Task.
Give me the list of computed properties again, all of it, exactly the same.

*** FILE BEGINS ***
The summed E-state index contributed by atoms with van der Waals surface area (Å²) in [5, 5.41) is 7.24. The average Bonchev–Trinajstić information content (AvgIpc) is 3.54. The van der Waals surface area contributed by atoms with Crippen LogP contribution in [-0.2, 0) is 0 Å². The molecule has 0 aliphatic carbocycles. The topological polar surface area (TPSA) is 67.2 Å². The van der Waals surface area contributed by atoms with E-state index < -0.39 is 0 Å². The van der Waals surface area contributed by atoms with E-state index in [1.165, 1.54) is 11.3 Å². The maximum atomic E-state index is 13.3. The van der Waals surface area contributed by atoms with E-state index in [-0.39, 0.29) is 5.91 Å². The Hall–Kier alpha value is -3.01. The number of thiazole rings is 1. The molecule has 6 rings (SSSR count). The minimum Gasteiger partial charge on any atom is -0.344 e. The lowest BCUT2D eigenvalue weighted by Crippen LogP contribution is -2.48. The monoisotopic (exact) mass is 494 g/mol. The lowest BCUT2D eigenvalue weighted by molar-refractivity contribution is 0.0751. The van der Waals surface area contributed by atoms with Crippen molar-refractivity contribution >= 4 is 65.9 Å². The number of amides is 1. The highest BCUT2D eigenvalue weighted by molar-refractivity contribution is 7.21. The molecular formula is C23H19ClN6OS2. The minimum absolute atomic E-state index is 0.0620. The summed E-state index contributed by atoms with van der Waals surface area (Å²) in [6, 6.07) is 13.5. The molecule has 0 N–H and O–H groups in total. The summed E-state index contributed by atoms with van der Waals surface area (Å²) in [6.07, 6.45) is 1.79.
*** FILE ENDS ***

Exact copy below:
The summed E-state index contributed by atoms with van der Waals surface area (Å²) in [5, 5.41) is 7.24. The average Bonchev–Trinajstić information content (AvgIpc) is 3.54. The van der Waals surface area contributed by atoms with Crippen LogP contribution in [-0.2, 0) is 0 Å². The molecule has 0 aliphatic carbocycles. The topological polar surface area (TPSA) is 67.2 Å². The van der Waals surface area contributed by atoms with E-state index < -0.39 is 0 Å². The van der Waals surface area contributed by atoms with E-state index in [1.165, 1.54) is 11.3 Å². The maximum atomic E-state index is 13.3. The van der Waals surface area contributed by atoms with E-state index in [-0.39, 0.29) is 5.91 Å². The Hall–Kier alpha value is -3.01. The number of thiazole rings is 1. The molecule has 6 rings (SSSR count). The minimum Gasteiger partial charge on any atom is -0.344 e. The lowest BCUT2D eigenvalue weighted by Crippen LogP contribution is -2.48. The monoisotopic (exact) mass is 494 g/mol. The lowest BCUT2D eigenvalue weighted by molar-refractivity contribution is 0.0751. The van der Waals surface area contributed by atoms with Crippen molar-refractivity contribution >= 4 is 65.9 Å². The number of amides is 1. The highest BCUT2D eigenvalue weighted by molar-refractivity contribution is 7.21. The molecular formula is C23H19ClN6OS2. The minimum absolute atomic E-state index is 0.0620. The summed E-state index contributed by atoms with van der Waals surface area (Å²) in [6, 6.07) is 13.5. The molecule has 0 N–H and O–H groups in total. The summed E-state index contributed by atoms with van der Waals surface area (Å²) in [6.07, 6.45) is 1.79.